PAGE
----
Ideally, you'll find the best employees living two blocks from your office. They have a 5-minute walking commute, and that, alone, will keep them happy in their job for years. I mean, who can give up a job that is only two blocks away?
Unfortunately, that happens only once in a blue moon. It's more likely that the perfect employee lives in New Jersey, and you're in Wisconsin, which means relocation. Sometimes relocation fails and your new employee moves home sooner than you'd like. Can you prevent that from happening? Well, not entirely, but there are some things you can do to make success likely. Here's how.
Be Painfully Honest
You don't want to lose this great candidate who has just the skills you need. So, you promise the moon and the stars and tell him that the sun will also be available after a couple years. Then the person packs up the family, moves and comes to work, only to find out that everything was a lie.
That big project you talked about in the interview project? It doesn't have funding.
The family friendly lifestyle? Well, if family friendly means you can get home before your teenagers at least twice a week.
Listen, it's tempting to downplay the bad things when you're trying to hire. Most people do it—but don't.
Be very honest.
Tell your candidate about the flaws and imperfections of your company. Explain where the politics will get in the way, and that the workload will stink for the first 6 months because you're so backlogged. Sure, you may scare some people off, but when someone says yes, it will be the right person. They won't feel cheated and lied to. A person who knows what he's getting into will be more likely to stay in a new location.
Don't Forget About the Spouse
Sure, you want Jane to work for you, but if her husband Bob isn't happy with the move, Jane won't last long either. It's not appropriate to ask about marital and family status in a job interview, but when a relocation is happening, you need to make sure that the family is taken care of. After you've made Jane the job offer, volunteer to fly her and her significant other out to look for housing to make a final decision.
Why is this important? Well, Jane is going to show up with a shiny new job and have a new social structure and a new daily routine from day one. That's the easy part.
Her husband? Well, he's got to find a new job in a new town where he doesn't have any connections. Since Jane will be at work, he's going to be:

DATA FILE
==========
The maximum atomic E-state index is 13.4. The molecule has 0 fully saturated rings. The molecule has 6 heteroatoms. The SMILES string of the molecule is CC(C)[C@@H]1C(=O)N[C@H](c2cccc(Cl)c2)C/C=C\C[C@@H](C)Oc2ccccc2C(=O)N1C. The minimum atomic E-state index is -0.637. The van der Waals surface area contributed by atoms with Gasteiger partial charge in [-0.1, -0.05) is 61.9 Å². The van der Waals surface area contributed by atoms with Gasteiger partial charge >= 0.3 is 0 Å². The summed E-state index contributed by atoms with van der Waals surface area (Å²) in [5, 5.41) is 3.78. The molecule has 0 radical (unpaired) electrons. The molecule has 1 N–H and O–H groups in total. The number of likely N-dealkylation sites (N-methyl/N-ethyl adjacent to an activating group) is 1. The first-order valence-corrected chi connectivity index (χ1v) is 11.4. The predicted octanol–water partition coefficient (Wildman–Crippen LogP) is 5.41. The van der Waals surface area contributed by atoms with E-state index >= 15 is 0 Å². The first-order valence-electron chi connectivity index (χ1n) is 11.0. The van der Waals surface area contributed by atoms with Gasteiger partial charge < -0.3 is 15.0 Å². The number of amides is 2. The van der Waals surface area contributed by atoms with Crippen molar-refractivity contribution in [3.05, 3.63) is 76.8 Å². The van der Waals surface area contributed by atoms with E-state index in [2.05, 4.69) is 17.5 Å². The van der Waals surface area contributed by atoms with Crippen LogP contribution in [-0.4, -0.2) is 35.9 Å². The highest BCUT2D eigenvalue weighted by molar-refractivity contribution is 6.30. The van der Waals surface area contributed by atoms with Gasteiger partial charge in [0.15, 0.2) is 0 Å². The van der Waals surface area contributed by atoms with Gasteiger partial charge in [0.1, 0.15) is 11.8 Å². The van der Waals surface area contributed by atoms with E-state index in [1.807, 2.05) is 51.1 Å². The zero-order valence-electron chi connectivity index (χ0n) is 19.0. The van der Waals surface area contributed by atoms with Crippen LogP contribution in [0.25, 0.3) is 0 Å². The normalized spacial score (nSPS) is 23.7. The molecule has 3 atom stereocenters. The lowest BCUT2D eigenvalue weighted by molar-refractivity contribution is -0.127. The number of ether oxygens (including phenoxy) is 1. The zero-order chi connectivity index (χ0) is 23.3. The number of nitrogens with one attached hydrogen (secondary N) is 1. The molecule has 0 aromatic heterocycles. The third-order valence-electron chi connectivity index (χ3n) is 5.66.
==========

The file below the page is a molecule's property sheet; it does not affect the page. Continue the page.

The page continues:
- Registering cars,
- Finding schools and day cares for the children,
- Waiting for a whole variety of service people.
These things are boring and tedious, but someone has to do it and it's usually the spouse.
The spouse also has no social structure built in like your new employee does. No one takes him to lunch to welcome him to the neighborhood. If your new employee wants to move back home, the spouse is usually a huge deciding factor in this. When the spouse is miserable with a move, you can bet that your employee can become miserable as well.
A good relocation program, with job hunting help, school advice, and introduction to local groups can save you a fortune overall. A happy spouse really can make a huge difference to your employee's success.
Give More Time to get up to Speed
When your new employee just has to come to a different office building in the same town, not much else changes. But, when you've relocated every little thing requires a decision, and every decision we make reduces our ability to make additional decisions.
Your new employee has to decide:
- How to get to work
- Where to buy gas,
- Where to go grocery shopping,
- What restaurant to go to for lunch.
These things seem like little things, but they are not. They all take decision-making power. You do most things on autopilot but someone who has relocated is doing nothing on auto pilot.
In addition to all the extra decision making, your employee has to take care of all those little things. Did she buy a new house? Then she's got to find a plumber, a gardener, an exterminator and whatever else you need as a homeowner. She's got to find doctors, dentists, get library cards, register cars, get a new driver's license and join a new church.
These things all take time and attention. Don't expect your newly transported employee to be able to put in 60 hours a week from the beginning. All these other things have to be done, and many of them during normal business hours.
Don't Forget About Trips Home
When companies send employees on temporary international assignments, they often pay for trips home. That's pretty over the top for a domestic relocation, but keep in mind that your new employee still has family and friends in the old town.
This means they will need vacation time to go to weddings, funerals, graduations and grandma's 90th birthday party. Allowing your employee the time off to attend these events will be more likely to bond your employee to your company.
Be a Great Manager
If you stink as a manager, no amount of support and honesty will make your employee want to stay. If you know you are a micro-manager, paying for a relocation could be a waste of money.
You can improve your management skills:
- Be nice.
- Be fair.
- Work hard.
These things will make your new employee feel comfortable in her new job, and increase your chances of success with your new employee.
Relocation can work out great for you and your company, as long as you approach it from the right angle and realize what you need to do in order for your new employee to succeed.